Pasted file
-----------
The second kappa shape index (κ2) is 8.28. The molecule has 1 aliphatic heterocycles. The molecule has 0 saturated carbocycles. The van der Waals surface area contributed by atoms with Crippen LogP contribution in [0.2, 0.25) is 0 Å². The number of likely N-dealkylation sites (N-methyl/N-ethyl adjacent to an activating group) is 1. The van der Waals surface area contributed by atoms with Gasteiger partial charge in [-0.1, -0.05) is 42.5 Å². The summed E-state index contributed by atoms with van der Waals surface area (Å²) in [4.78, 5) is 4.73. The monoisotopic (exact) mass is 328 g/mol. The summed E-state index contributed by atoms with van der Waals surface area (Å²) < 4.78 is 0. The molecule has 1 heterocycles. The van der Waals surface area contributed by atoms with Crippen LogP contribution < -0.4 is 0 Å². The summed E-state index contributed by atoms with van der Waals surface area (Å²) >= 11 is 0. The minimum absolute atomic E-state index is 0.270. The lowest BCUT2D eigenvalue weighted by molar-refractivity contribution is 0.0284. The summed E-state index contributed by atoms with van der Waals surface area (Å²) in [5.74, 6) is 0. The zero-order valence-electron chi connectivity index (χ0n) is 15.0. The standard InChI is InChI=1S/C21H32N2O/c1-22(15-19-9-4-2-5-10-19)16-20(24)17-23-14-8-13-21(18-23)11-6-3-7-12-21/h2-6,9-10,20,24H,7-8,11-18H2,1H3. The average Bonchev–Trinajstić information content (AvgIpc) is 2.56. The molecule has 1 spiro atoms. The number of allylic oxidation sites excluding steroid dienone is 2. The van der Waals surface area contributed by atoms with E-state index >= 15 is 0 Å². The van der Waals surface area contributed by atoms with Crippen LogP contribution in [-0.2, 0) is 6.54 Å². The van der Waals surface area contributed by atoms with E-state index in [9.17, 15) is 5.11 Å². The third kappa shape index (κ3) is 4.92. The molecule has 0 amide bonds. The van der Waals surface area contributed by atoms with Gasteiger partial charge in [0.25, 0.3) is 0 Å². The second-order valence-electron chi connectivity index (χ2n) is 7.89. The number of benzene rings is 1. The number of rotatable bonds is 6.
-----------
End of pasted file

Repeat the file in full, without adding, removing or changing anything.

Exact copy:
The second kappa shape index (κ2) is 8.28. The molecule has 1 aliphatic heterocycles. The molecule has 0 saturated carbocycles. The van der Waals surface area contributed by atoms with Crippen LogP contribution in [0.2, 0.25) is 0 Å². The number of likely N-dealkylation sites (N-methyl/N-ethyl adjacent to an activating group) is 1. The van der Waals surface area contributed by atoms with Gasteiger partial charge in [-0.1, -0.05) is 42.5 Å². The summed E-state index contributed by atoms with van der Waals surface area (Å²) in [4.78, 5) is 4.73. The monoisotopic (exact) mass is 328 g/mol. The summed E-state index contributed by atoms with van der Waals surface area (Å²) < 4.78 is 0. The molecule has 1 heterocycles. The van der Waals surface area contributed by atoms with Crippen LogP contribution < -0.4 is 0 Å². The summed E-state index contributed by atoms with van der Waals surface area (Å²) >= 11 is 0. The minimum absolute atomic E-state index is 0.270. The lowest BCUT2D eigenvalue weighted by molar-refractivity contribution is 0.0284. The summed E-state index contributed by atoms with van der Waals surface area (Å²) in [5.74, 6) is 0. The zero-order valence-electron chi connectivity index (χ0n) is 15.0. The standard InChI is InChI=1S/C21H32N2O/c1-22(15-19-9-4-2-5-10-19)16-20(24)17-23-14-8-13-21(18-23)11-6-3-7-12-21/h2-6,9-10,20,24H,7-8,11-18H2,1H3. The average Bonchev–Trinajstić information content (AvgIpc) is 2.56. The molecule has 1 spiro atoms. The number of allylic oxidation sites excluding steroid dienone is 2. The van der Waals surface area contributed by atoms with E-state index >= 15 is 0 Å². The van der Waals surface area contributed by atoms with Crippen LogP contribution in [-0.2, 0) is 6.54 Å². The van der Waals surface area contributed by atoms with E-state index in [9.17, 15) is 5.11 Å². The third kappa shape index (κ3) is 4.92. The molecule has 0 amide bonds. The van der Waals surface area contributed by atoms with Gasteiger partial charge in [0.25, 0.3) is 0 Å². The second-order valence-electron chi connectivity index (χ2n) is 7.89. The number of benzene rings is 1. The number of rotatable bonds is 6.